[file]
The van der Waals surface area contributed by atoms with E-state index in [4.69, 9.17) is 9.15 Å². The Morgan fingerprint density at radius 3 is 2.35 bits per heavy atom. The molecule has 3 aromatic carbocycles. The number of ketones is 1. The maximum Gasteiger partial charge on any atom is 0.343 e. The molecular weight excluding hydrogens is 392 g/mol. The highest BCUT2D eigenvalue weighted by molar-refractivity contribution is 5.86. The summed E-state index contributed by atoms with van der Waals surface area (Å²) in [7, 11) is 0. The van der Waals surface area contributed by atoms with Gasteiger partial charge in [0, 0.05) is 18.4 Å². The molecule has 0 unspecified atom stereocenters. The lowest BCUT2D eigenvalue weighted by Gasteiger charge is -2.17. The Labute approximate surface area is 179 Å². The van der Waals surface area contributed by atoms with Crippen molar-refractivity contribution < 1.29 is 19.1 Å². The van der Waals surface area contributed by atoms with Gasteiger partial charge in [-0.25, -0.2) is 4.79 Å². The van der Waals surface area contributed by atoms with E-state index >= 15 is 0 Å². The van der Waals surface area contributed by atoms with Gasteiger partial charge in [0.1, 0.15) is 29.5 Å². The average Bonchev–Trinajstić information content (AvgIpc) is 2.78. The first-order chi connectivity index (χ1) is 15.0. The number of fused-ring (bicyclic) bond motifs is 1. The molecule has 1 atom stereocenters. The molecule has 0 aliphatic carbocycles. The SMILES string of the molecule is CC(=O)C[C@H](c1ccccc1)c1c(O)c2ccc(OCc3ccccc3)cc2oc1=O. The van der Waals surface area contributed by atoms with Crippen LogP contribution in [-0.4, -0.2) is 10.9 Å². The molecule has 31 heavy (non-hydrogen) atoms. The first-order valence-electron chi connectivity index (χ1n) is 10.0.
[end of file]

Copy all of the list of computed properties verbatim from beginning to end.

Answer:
The van der Waals surface area contributed by atoms with E-state index in [4.69, 9.17) is 9.15 Å². The Morgan fingerprint density at radius 3 is 2.35 bits per heavy atom. The molecule has 3 aromatic carbocycles. The number of ketones is 1. The maximum Gasteiger partial charge on any atom is 0.343 e. The molecular weight excluding hydrogens is 392 g/mol. The highest BCUT2D eigenvalue weighted by molar-refractivity contribution is 5.86. The summed E-state index contributed by atoms with van der Waals surface area (Å²) in [7, 11) is 0. The van der Waals surface area contributed by atoms with Gasteiger partial charge in [0, 0.05) is 18.4 Å². The molecule has 0 unspecified atom stereocenters. The lowest BCUT2D eigenvalue weighted by Gasteiger charge is -2.17. The Labute approximate surface area is 179 Å². The van der Waals surface area contributed by atoms with Crippen molar-refractivity contribution < 1.29 is 19.1 Å². The van der Waals surface area contributed by atoms with Gasteiger partial charge in [-0.25, -0.2) is 4.79 Å². The van der Waals surface area contributed by atoms with E-state index >= 15 is 0 Å². The van der Waals surface area contributed by atoms with Gasteiger partial charge in [0.1, 0.15) is 29.5 Å². The average Bonchev–Trinajstić information content (AvgIpc) is 2.78. The first-order chi connectivity index (χ1) is 15.0. The number of fused-ring (bicyclic) bond motifs is 1. The molecule has 1 atom stereocenters. The molecule has 0 aliphatic carbocycles. The SMILES string of the molecule is CC(=O)C[C@H](c1ccccc1)c1c(O)c2ccc(OCc3ccccc3)cc2oc1=O. The van der Waals surface area contributed by atoms with Crippen LogP contribution in [-0.4, -0.2) is 10.9 Å². The molecule has 31 heavy (non-hydrogen) atoms. The first-order valence-electron chi connectivity index (χ1n) is 10.0.